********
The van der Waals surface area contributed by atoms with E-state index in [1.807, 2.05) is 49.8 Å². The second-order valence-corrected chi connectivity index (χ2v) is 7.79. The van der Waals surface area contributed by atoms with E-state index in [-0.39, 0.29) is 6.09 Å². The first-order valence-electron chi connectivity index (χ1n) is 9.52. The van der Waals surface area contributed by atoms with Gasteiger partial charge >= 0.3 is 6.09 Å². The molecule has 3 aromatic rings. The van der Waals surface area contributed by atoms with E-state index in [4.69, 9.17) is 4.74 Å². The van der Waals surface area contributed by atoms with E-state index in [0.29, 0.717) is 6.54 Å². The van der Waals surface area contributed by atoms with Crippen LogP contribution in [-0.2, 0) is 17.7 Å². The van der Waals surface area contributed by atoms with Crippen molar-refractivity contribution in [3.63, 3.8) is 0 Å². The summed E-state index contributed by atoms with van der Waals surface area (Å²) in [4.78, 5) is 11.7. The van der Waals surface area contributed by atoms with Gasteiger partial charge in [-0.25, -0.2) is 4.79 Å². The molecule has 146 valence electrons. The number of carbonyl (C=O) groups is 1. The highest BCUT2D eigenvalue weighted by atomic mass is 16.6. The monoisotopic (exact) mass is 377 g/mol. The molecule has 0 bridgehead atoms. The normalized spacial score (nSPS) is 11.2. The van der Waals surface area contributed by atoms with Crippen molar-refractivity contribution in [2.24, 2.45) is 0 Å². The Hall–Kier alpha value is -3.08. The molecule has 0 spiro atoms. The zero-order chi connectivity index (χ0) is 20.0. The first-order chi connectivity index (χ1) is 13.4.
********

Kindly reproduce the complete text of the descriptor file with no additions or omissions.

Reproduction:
The van der Waals surface area contributed by atoms with E-state index in [1.807, 2.05) is 49.8 Å². The second-order valence-corrected chi connectivity index (χ2v) is 7.79. The van der Waals surface area contributed by atoms with E-state index in [-0.39, 0.29) is 6.09 Å². The first-order valence-electron chi connectivity index (χ1n) is 9.52. The van der Waals surface area contributed by atoms with Gasteiger partial charge >= 0.3 is 6.09 Å². The molecule has 3 aromatic rings. The van der Waals surface area contributed by atoms with E-state index in [4.69, 9.17) is 4.74 Å². The van der Waals surface area contributed by atoms with E-state index in [0.29, 0.717) is 6.54 Å². The van der Waals surface area contributed by atoms with Crippen LogP contribution in [-0.2, 0) is 17.7 Å². The van der Waals surface area contributed by atoms with Crippen molar-refractivity contribution in [3.63, 3.8) is 0 Å². The summed E-state index contributed by atoms with van der Waals surface area (Å²) in [4.78, 5) is 11.7. The van der Waals surface area contributed by atoms with Gasteiger partial charge in [-0.25, -0.2) is 4.79 Å². The molecule has 146 valence electrons. The number of carbonyl (C=O) groups is 1. The highest BCUT2D eigenvalue weighted by atomic mass is 16.6. The monoisotopic (exact) mass is 377 g/mol. The molecule has 0 bridgehead atoms. The normalized spacial score (nSPS) is 11.2. The van der Waals surface area contributed by atoms with Crippen molar-refractivity contribution in [2.24, 2.45) is 0 Å². The Hall–Kier alpha value is -3.08. The molecule has 0 spiro atoms. The zero-order chi connectivity index (χ0) is 20.0. The first-order chi connectivity index (χ1) is 13.4.